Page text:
Hmmm, this one was a tough entry to write. Not because the homemade chocolate at the Kyoto Nama Chocolate Organic Tea House isn’t worth recommending. And not because the cozy tea room isn’t somewhere you could happily relax for hours on end. It’s mostly because a place this good is one I’m tempted to keep all to myself!
In all fairness, others have written glowing reviews on this place yet it still manages to remain fairly off the beaten track. It’s tucked away in the quiet museum quarter of Okazaki, due west of the Heian Shrine and hidden away down a cobbled entrance path. My husband and I had actually stopped to reference two maps to the place on our iPhones, growing a bit frustrated that it wasn’t right there, when I looked up, turned to the right and – lo and behold – it was right there. So not exactly something crowds of people are stumbling over.
Coming here is like visiting someone’s home. You take off your shoes on the polished wood veranda before slipping inside on sock feet to take a seat on a cushion at a low table in the one long tatami room. A sleepy dog was occupying the bench outside and a cat who knew exactly what he wanted (food) was prancing around the interior space. There’s a lovely garden out of the back of the dining area, which I’m sure would be great for a stroll in the warmer weather but, being November, we stayed cozied up inside.
Kyoto Nama Chocolate is the family business of Shizuoka-born Hirofumi Nakanishi – whose work as a chef has carried him to Tokyo’s finest hotels and America as well – and his Canadian-born wife Sherry, who worked as our server and cat wrangler the day we went. Obviously, given the name, the pride of the menu is Hirofumi’s fresh chocolate squares. Banish any thoughts of cloying sweetness or gooey candies. The chocolate served here packs more flavor than sugar and the squares are chewier, more like a piece of fudge than a candy. Catering to the Japanese preference for sweets with less sugar, there are both a bitter chocolate and a matcha chocolate. Our third chocolate was cut with a sweet Austrian liquor and was topped with what I could only think to term as icing, but that’s not a very adequate description. (Hence why this is not primarily a food blog. :P). I wish I could remember what exactly that fourth one was (maybe that was the one mixed with Okinawan shochu?) but suffice to say, they lasted about as long as an ice cube on a Japanese summer day.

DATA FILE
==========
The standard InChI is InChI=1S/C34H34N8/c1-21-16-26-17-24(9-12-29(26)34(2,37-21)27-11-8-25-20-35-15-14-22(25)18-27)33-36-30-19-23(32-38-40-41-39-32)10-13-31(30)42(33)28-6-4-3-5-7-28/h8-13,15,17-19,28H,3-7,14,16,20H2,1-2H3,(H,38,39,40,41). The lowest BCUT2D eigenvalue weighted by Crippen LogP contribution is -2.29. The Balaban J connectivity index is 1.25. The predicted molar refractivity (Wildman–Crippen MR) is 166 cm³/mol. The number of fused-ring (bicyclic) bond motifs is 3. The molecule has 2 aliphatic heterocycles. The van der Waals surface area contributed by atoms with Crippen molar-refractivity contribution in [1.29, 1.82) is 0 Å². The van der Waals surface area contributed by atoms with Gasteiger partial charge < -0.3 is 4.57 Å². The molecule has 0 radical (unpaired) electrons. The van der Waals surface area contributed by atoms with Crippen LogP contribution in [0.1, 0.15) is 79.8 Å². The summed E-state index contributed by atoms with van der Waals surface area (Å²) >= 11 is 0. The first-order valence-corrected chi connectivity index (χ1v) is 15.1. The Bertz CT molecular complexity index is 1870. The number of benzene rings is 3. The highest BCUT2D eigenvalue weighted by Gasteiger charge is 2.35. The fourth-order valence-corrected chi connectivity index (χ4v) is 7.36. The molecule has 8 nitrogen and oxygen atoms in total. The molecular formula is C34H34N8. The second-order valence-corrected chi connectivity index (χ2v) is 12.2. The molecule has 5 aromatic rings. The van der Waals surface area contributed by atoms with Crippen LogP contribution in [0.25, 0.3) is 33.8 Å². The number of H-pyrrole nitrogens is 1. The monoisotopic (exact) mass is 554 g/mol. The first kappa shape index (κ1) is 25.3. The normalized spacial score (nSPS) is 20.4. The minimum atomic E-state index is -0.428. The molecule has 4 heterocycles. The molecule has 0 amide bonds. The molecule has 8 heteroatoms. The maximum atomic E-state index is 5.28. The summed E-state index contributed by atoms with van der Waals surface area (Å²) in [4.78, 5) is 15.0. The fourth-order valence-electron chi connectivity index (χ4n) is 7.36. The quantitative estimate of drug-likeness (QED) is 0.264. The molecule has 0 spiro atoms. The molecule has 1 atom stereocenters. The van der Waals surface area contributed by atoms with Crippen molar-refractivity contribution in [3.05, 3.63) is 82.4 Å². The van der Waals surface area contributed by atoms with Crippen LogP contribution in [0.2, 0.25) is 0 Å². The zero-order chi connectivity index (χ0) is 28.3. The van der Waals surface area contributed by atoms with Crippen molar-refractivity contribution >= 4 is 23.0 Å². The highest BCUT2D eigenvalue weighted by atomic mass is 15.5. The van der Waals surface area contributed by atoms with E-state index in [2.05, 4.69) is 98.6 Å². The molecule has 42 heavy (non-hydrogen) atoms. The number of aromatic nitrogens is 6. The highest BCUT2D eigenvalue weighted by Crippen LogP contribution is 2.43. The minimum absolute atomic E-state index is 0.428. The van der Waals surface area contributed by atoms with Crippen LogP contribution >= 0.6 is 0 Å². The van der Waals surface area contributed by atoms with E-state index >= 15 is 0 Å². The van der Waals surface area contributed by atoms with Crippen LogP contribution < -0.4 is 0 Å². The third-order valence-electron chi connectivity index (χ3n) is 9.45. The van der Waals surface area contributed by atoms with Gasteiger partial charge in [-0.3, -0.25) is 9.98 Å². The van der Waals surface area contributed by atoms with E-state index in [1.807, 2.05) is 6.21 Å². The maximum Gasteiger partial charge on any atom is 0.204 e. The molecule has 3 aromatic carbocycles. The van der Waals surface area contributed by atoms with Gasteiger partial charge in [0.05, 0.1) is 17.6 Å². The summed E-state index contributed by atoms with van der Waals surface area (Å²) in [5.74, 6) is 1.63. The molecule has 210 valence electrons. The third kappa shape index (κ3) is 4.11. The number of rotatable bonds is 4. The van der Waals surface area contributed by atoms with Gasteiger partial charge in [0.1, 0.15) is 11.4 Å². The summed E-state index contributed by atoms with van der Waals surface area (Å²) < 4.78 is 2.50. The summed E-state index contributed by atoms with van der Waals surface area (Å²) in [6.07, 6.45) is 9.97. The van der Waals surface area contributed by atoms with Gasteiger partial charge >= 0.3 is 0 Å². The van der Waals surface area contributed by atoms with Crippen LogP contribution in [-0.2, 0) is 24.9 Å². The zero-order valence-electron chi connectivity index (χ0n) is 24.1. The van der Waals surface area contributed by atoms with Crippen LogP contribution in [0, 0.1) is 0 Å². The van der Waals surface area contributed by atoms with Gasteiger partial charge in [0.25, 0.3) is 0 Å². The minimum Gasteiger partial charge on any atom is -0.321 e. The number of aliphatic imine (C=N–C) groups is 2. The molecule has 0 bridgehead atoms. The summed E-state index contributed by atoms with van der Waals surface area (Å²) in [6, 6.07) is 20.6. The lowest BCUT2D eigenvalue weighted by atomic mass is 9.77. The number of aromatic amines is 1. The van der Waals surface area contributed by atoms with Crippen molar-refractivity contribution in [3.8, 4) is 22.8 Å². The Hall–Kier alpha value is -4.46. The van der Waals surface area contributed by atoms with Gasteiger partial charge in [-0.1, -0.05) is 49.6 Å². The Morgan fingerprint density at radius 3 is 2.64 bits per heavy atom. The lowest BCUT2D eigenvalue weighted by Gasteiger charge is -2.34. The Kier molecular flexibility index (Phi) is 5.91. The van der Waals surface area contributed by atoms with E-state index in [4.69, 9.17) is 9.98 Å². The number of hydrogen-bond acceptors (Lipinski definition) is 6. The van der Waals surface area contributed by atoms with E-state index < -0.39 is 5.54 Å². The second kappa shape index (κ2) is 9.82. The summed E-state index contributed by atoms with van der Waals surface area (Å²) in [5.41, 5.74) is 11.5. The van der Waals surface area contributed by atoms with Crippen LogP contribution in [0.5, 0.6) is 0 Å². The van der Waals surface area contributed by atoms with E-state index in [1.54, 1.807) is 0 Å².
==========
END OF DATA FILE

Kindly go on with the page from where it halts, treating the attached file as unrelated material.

Knowing that we’d polish off the chocolates pretty quick, I also ordered a piece of chocolate cake. I thought this would come out Japanese-sized. You know, a mere sliver of cake that lasts maybe 5 or 6 bites but manages to sate your sweet tooth. Not so. THIS is what came out from the kitchen:
By the time the cake I arrived, I was actually pleasantly full from the chocolate, but one bite and there was no way I was going to pass up a slice of pure heaven. (That and my two-year-old was chomping at the bit, er, fork to take bite after bite so of course I had to eat faster to save her from a horrible evening sugar crash. Parenting – it’s all about taking one for the team. 🙂 ) Despite it being November, the fruit on top of the cake tasted fresh, the cream was delicious, but the real star of course was the cake itself. Sweet but not aggressively so, moist but not melting, it was just an extremely good – and LARGE – piece of real chocolate cake. Couldn’t ask for me.
My husband declared the coffee to be quite good (sorry – I’ve never been a coffee drinker so I wouldn’t know) and the free tea was warming. We could have stayed for much longer than we did, but with our daughter cackling in delight every time the cat so much as moved a whisker, we decided to spare the other patrons and hustled ourselves out the door. It was a quicker visit than we would have liked but so worth it. I’d love to return.
If you want to check out the tea house for yourself, use the map on their website to help you locate them.